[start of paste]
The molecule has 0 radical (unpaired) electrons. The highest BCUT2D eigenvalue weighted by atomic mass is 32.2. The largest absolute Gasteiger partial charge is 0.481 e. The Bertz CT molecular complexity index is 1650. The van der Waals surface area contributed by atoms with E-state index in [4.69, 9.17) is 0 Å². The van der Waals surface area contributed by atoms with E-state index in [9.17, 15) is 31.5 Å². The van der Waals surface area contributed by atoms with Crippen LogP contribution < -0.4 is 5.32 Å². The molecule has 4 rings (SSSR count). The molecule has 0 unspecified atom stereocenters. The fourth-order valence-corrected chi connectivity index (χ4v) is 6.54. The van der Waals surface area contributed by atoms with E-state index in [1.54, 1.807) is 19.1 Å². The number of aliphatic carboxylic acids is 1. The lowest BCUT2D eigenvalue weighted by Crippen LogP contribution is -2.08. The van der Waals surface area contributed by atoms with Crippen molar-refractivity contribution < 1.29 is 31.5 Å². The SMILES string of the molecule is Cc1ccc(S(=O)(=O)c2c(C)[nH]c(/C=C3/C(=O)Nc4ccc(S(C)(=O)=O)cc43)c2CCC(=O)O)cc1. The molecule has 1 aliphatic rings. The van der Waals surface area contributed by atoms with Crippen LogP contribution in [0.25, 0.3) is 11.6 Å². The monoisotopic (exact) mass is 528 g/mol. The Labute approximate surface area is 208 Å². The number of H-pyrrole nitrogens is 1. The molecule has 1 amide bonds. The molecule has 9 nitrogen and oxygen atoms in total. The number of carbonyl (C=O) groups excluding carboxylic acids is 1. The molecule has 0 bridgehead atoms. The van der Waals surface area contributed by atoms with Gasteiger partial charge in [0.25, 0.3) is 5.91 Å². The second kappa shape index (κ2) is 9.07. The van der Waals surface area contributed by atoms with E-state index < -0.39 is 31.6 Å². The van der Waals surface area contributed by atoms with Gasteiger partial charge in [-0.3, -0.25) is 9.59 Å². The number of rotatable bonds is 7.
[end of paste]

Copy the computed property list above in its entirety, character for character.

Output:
The molecule has 0 radical (unpaired) electrons. The highest BCUT2D eigenvalue weighted by atomic mass is 32.2. The largest absolute Gasteiger partial charge is 0.481 e. The Bertz CT molecular complexity index is 1650. The van der Waals surface area contributed by atoms with E-state index in [4.69, 9.17) is 0 Å². The van der Waals surface area contributed by atoms with E-state index in [9.17, 15) is 31.5 Å². The van der Waals surface area contributed by atoms with Crippen LogP contribution < -0.4 is 5.32 Å². The molecule has 4 rings (SSSR count). The molecule has 0 unspecified atom stereocenters. The fourth-order valence-corrected chi connectivity index (χ4v) is 6.54. The van der Waals surface area contributed by atoms with E-state index in [1.54, 1.807) is 19.1 Å². The number of aliphatic carboxylic acids is 1. The lowest BCUT2D eigenvalue weighted by Crippen LogP contribution is -2.08. The van der Waals surface area contributed by atoms with Crippen molar-refractivity contribution < 1.29 is 31.5 Å². The SMILES string of the molecule is Cc1ccc(S(=O)(=O)c2c(C)[nH]c(/C=C3/C(=O)Nc4ccc(S(C)(=O)=O)cc43)c2CCC(=O)O)cc1. The molecule has 1 aliphatic rings. The van der Waals surface area contributed by atoms with Crippen LogP contribution in [0.25, 0.3) is 11.6 Å². The monoisotopic (exact) mass is 528 g/mol. The Labute approximate surface area is 208 Å². The number of H-pyrrole nitrogens is 1. The molecule has 1 amide bonds. The molecule has 9 nitrogen and oxygen atoms in total. The number of carbonyl (C=O) groups excluding carboxylic acids is 1. The molecule has 0 bridgehead atoms. The van der Waals surface area contributed by atoms with Gasteiger partial charge in [0.25, 0.3) is 5.91 Å². The second kappa shape index (κ2) is 9.07. The van der Waals surface area contributed by atoms with E-state index < -0.39 is 31.6 Å². The van der Waals surface area contributed by atoms with Gasteiger partial charge in [-0.3, -0.25) is 9.59 Å². The number of rotatable bonds is 7.